THE HOUSE OF JOY at San Diego Repertory, sadly, had a very short production run. It opened on Wednesday, March 11th and by the end of the day of March 12th, the production was closed. Not because of any fault of the show, but due to this little thing called COVID-19, perhaps you’ve heard of it?
While you can’t see the show, the cast and crew worked much too hard for it to go unacknowledged.
Written by playwright Madhuri Shekar HOUSE OF JOY covered a lot of ground; the impact of individual choices, sexual politics, treachery, and cultural norms. This play featured an expressive cast, fight battles, and visually striking costuming. What else does a kick-butt fairytale need?
It is the 1600’s there is a civil war going on as two brothers fight one another for the throne, and their sister, Princess Noorha (a royally charismatic Mondis Vakili), is left to play politics between her father and her warring brothers. Set in the Emperor’s Imperial Harmen in India, the story follows those who live and work in this opulent and pampered life. While some are royalty born like Princess Noorah some are forced into it like Queen Mariyam (Tamara Rodriguez as a lovely flower with a steel spine) who was married to the emperor against her will. Eunuch Salima (played with cleverness and cunning by Shaun Tuazon) who arrived as a child salve now runs the place with an iron will, and the female bodyguards, led by Gulal (a stern Ulka Simone Mohanty) are there to protect everyone within from whatever may be outside.
Palace guards Hamida (a convincing Devereau Chumrau) and her patrol partner Rashni (a very funny and feisty TaiReika L.A.) are trying to keep their patrol interesting by telling jokes and asking probing and silly questions to each other when they see a woman and child trying to run and get outside. When they stop her Hamida is surprised to see that is it Queen Mariym (Rodriguez) who, though she is the emperor’s favorite, finds that no matter how many times they repeat “This is paradise” she finds the gilded cage to be more of a prison.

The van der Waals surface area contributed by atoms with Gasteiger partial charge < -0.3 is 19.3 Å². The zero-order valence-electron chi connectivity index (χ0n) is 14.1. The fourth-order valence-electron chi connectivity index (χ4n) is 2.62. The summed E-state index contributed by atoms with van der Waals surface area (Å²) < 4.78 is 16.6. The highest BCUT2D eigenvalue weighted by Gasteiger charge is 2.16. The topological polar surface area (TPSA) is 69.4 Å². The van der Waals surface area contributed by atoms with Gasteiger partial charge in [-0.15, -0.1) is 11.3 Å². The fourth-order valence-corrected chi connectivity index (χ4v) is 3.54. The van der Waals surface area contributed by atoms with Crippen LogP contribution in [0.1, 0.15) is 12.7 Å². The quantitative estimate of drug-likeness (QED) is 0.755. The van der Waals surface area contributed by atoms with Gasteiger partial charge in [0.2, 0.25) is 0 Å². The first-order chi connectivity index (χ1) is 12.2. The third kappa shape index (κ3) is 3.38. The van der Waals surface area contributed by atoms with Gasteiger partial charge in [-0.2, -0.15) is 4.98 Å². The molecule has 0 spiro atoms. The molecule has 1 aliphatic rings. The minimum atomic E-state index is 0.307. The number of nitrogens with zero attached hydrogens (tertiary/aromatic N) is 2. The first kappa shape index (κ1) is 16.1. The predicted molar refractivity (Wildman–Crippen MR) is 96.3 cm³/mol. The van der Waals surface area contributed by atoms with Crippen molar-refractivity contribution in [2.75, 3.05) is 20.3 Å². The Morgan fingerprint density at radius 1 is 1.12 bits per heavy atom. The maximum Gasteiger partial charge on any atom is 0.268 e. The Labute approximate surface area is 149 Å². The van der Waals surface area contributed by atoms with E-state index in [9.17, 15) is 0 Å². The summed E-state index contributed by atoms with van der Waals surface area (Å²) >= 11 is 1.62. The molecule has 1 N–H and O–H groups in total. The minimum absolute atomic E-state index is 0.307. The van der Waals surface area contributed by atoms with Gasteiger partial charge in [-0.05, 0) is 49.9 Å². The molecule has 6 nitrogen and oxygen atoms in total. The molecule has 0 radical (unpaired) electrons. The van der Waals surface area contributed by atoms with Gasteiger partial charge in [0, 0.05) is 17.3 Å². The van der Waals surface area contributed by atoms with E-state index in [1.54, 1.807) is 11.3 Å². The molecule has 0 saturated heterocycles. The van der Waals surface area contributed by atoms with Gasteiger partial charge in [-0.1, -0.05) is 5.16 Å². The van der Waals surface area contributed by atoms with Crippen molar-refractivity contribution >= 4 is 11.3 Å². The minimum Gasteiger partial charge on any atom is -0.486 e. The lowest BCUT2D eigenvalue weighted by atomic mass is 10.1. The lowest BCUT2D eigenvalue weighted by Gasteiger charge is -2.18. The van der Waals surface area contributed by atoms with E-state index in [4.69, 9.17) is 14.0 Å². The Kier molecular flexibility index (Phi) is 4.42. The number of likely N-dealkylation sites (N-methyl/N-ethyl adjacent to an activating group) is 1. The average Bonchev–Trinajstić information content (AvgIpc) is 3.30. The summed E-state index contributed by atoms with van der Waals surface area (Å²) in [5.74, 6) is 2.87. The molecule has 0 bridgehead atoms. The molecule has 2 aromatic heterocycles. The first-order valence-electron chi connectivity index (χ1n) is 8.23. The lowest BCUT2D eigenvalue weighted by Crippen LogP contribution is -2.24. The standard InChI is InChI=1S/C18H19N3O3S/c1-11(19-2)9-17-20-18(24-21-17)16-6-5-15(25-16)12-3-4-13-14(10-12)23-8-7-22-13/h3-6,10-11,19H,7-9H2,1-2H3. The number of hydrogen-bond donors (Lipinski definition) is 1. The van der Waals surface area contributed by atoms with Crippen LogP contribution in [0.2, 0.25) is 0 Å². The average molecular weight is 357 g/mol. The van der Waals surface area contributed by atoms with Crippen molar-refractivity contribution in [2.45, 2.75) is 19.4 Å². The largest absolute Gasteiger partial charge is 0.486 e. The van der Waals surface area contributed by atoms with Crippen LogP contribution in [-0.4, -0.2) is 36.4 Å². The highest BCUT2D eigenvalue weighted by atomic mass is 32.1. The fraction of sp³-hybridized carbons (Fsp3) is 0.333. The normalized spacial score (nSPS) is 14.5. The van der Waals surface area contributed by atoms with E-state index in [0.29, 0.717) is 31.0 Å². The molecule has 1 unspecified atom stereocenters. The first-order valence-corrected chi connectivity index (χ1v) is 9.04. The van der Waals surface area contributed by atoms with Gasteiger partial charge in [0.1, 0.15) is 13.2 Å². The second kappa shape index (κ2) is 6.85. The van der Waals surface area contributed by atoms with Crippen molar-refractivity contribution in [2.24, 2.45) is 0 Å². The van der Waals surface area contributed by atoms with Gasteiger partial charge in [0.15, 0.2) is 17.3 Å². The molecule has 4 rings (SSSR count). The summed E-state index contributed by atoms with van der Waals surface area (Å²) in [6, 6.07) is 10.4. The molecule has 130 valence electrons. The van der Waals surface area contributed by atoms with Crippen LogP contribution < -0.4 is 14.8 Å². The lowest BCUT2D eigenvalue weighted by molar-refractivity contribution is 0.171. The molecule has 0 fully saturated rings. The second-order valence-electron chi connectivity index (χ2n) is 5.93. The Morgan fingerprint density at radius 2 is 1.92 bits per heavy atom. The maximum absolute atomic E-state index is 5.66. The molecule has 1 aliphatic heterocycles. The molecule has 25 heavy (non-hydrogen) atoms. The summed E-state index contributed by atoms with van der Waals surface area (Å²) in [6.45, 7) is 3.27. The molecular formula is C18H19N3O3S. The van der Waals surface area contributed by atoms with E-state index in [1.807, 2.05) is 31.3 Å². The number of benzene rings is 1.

More complications for Hamida arise when the doctor Thermometer (a sympathetic Karthik Srinivasan) comes to assess Mariyam’s health, and in the process helps Hamida better process what is going on in the world outside.
What follows next is an adventure story with lots of humor and a battle for and against power inside the harem. Like most epic tales the story touches upon how one decides what is right and what is wrong, female empowerment, and the ramifications of the choices you make.
Played in a theatre in the round allowed the most room for the fight and dance choreography. Fight Direction by Edgar Landa was a lot of fun to watch as it goes from group battles, and orderly drills, to no-holds-barred street fighting, including biting. Ka’imi Kuoha displayed some ferocious martial arts prowess through some deceptively pretty kicks and moves that had her flying through the air. Deepti Kingra-Mickelsen leads the ensemble with some lovely dancing
Costumes by Jennifer Brawn Gittings are lovely, with the royals bejeweled and glittering in the light while the bodyguards are more function first, but still conveying the fairytale adventure feeling of the direction by Sam Woodhouse and Arpita Mukherjee. Scenic design by Yoon Bae gives the cast a beautifully colored background with ample room for plotting, fighting, and dancing.
The plot can feel a bit uneven, especially when as it touches upon serious topics like the caste system for a moment and then moves on. The side plot of a love story between Hamida and Thermometer feels superfluous when they each already have sufficient motivation for their actions.
The real love story is the funny and unswerving friendship between Hamida and Roshni, who both accept each other’s decisions even if it’s not what they would do. It is refreshing to see an epic quest featuring bonds between females who are also smart, driven, and formidable.
As it comes to an end, with each individual deciding what to do with an army at the harem gates, the HOUSE OF JOY closes on a picture of formidable females, each a warrior in their own way.
San Diego Repertory Theatre currently has no shows in production per the guidelines of the California Department of Public Health. For information on their next show when they reopen please go to www.sdrep.org
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